Wednesday, September 6, 2006

O xein! Angellein...

...Lakedaimoniois hoti täde keimetha tois keinon rhämasi peithomenoi!

It’s a beautiful day today. Blue as deep ice but hot and dry and windy. Such a day should be a joy, yet I am pressed down with dark oppression. I consider the date and find no reason for it. My soul I’ve learned recalls its secret scars by scoring them on some visceral calendar. Every day is an anniversary. What dull knot binds my soul today, that even the wind is constricted? What shadow obscures the sky?

No, I couldn’t sleep last night. Oh, Macbeth. Guilt guilt guilt. But the blood on my hands is my own. And my fear, well, it’s a beautiful day today, even when seen through bars.

Is there some way I can recycle this grim state? -- some broader application that might extract insight from its hidden burrow? No. Or rather, why bother. Lack of affect and motivation is a symptom of depression, and I have a congenital proclivity to depression. No matter. It will pass. As will all things.

Once upon a time I knew a teenager who had self-destructive ideations. And yes, pep talks actually have a use, as long as they are paired with eye contact. I remember repeating some wise thing I’d heard. Suicide is a permanent solution to a temporary problem. And glib though it was, it has the sort of instant wisdom that distracts a troubled mind and diverts it into rationality and analysis, rather than mood. Kind of like what I'm doing now. Not all problems are temporary, of course, but mood is temporary. The problem then isn’t the circumstance, but its interpretation. Glad I could clear that up for you.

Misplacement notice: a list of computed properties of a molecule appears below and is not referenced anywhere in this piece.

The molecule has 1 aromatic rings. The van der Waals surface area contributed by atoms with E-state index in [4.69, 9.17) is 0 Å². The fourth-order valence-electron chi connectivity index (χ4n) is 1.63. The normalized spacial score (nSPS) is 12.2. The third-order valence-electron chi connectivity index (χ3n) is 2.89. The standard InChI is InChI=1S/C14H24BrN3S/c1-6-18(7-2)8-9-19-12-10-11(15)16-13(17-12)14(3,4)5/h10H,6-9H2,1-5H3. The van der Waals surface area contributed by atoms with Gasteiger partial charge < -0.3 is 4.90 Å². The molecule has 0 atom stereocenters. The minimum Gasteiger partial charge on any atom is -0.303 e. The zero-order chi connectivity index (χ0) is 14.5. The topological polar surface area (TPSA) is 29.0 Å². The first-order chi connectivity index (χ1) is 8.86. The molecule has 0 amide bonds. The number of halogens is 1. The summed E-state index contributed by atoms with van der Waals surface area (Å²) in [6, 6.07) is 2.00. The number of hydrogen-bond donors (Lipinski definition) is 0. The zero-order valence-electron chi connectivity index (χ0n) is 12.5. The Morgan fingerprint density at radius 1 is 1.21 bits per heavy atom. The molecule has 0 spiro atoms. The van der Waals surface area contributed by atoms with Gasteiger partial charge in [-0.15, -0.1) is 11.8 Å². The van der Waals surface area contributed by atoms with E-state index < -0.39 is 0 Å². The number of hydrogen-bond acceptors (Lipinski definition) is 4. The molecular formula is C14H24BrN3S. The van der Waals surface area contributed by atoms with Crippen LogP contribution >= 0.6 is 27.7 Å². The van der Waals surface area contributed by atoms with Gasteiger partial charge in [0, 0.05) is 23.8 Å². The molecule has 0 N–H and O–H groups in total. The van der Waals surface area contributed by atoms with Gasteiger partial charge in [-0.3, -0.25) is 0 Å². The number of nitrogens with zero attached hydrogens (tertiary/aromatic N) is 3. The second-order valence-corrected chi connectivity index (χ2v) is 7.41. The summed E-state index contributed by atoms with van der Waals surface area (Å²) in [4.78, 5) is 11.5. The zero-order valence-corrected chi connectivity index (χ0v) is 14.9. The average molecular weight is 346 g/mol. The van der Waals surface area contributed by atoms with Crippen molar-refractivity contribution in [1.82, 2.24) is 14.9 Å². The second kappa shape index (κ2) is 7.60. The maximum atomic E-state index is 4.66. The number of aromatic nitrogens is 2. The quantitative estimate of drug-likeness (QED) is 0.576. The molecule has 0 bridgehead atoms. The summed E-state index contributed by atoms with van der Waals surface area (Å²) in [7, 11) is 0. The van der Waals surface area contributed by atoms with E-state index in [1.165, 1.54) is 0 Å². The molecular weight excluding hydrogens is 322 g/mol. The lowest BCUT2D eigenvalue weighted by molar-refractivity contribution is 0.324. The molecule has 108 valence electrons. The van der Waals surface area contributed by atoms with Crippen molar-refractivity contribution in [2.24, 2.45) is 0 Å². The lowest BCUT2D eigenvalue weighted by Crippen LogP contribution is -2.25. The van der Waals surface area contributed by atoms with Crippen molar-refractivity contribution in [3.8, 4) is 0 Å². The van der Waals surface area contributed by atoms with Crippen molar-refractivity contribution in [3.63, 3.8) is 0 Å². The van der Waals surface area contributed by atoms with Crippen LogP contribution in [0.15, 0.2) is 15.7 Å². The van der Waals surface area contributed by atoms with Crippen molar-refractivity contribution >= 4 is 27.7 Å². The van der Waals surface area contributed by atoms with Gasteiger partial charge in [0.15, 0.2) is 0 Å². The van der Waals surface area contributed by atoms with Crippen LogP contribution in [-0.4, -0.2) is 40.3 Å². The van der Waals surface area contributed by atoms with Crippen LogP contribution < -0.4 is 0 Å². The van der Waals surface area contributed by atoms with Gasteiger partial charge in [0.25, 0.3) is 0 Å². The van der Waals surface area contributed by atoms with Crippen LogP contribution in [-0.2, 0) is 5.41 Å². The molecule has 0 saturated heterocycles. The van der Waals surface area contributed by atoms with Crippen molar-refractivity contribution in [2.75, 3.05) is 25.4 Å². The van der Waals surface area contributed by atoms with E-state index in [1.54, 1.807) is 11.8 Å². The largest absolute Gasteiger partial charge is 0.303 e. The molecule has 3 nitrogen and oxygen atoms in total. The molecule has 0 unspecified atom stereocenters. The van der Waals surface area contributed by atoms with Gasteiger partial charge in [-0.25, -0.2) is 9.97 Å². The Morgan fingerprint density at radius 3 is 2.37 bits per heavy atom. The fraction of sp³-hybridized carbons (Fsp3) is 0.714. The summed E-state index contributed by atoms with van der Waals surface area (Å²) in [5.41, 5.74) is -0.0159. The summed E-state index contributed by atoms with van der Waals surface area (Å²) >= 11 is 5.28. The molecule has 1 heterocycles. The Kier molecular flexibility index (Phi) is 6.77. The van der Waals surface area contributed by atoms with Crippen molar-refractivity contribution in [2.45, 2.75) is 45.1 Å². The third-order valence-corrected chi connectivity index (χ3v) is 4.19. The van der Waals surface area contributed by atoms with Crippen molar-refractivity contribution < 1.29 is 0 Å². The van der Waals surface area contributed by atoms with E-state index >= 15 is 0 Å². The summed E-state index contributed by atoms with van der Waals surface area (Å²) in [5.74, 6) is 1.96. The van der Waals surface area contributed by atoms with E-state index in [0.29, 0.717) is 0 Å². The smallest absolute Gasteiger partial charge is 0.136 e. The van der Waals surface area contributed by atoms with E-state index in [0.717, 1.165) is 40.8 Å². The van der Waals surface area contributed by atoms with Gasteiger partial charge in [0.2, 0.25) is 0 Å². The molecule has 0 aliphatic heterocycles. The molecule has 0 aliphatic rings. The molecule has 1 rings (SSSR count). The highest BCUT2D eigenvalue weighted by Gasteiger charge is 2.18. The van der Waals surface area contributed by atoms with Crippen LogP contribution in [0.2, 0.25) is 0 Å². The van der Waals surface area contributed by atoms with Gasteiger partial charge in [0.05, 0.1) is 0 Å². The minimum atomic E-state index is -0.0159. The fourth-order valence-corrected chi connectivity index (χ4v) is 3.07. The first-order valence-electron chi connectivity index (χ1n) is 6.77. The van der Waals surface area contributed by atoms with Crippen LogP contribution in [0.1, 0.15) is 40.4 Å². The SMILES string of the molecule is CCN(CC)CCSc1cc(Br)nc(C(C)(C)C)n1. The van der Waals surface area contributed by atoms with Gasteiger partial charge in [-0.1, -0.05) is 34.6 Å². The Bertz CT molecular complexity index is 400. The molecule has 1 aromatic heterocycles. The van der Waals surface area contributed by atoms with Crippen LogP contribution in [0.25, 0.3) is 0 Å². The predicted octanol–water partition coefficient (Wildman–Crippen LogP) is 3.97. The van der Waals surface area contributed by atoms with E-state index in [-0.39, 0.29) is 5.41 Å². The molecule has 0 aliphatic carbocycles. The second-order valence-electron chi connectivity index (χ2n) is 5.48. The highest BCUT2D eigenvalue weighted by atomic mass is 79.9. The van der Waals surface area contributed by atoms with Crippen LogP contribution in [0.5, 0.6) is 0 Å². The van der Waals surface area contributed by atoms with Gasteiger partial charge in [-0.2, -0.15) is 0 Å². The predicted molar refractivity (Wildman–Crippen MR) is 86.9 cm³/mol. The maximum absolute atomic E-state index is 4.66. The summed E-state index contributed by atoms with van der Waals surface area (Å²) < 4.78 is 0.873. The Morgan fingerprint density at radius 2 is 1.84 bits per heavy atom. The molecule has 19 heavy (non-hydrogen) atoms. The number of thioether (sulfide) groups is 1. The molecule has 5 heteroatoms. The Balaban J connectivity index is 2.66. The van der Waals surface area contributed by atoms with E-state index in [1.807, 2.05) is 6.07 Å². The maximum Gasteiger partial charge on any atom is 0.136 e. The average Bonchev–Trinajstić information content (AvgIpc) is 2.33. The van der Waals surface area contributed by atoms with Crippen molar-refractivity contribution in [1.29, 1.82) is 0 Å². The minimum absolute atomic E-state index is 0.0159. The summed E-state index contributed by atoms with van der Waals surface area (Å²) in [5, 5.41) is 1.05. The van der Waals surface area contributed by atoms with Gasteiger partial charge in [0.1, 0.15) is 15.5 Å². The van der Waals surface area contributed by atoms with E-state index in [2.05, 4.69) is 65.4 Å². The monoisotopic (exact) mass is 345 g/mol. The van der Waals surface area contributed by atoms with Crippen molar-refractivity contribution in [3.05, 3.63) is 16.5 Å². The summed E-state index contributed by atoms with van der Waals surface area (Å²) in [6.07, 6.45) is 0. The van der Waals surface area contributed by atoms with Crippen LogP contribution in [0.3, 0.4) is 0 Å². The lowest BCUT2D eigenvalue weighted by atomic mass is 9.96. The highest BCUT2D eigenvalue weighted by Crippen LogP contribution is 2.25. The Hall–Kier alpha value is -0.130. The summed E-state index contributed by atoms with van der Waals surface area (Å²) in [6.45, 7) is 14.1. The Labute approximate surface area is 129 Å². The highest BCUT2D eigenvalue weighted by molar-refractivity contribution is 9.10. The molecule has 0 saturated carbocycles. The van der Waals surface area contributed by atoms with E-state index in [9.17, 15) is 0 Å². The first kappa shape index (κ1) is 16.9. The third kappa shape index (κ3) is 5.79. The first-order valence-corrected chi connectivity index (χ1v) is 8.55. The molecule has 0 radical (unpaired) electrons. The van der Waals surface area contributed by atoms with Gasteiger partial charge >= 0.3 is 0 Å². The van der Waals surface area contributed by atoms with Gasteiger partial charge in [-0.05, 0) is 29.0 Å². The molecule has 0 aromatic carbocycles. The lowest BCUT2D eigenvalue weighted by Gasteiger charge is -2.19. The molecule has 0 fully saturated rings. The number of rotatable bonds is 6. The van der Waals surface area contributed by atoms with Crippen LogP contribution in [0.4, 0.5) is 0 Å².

Such pat verbal formulations are beneficent. They amount to a sort of liturgical sanity, emotional pigeonholes that allow us to understand a thing without studying it. It is a sort of superficial memory, where analogy functions as experience. That’s why stories are so important -- that old folks pass on their stories to young folks. There are no new experiences. Lovers think that only they have felt this way. So do those who feel unloved. But it's all happened before, to everyone, if they live long enough and fate brings it to them. This must be a comfort. We're only alone in the specific. Generally, we're just people -- like raindrops fallen into the sea.

My soul is restless. I’ve been alone too long -- a raindrop in the desert. Always without intimacy. I miss my son. I miss the man he is now, and I miss the little boy he was and who remains now only in memory. I have a father’s concern for him, camped as he is in indian country. My work is not going well, and I feel that I have no purpose. There is a threat that hangs over me, a danger, that could destroy what remains to me, after the losses I’ve already suffered. There was a time when I got to know Job pretty well.

Yeah, I know. I’m so dramatic, what with my allusive self-indulgences. What a drama queen.

I have always had my health, and the son of my body has been protected so far. I have freedom. I have a set of innate gifts. But Job was attacked from all sides. I hold my breath and stand in the pass and expect to fight for my life. Here come the barbarians.

Stranger, bear this message to the Spartans: We lie here, having obeyed the law.



Anonymous said...

what do the title means?

Jack H said...

It's the start of a pretty famous quote, meaning "O Stranger, go tell" or "bear this message..." -- related to our word Angel, a messenger.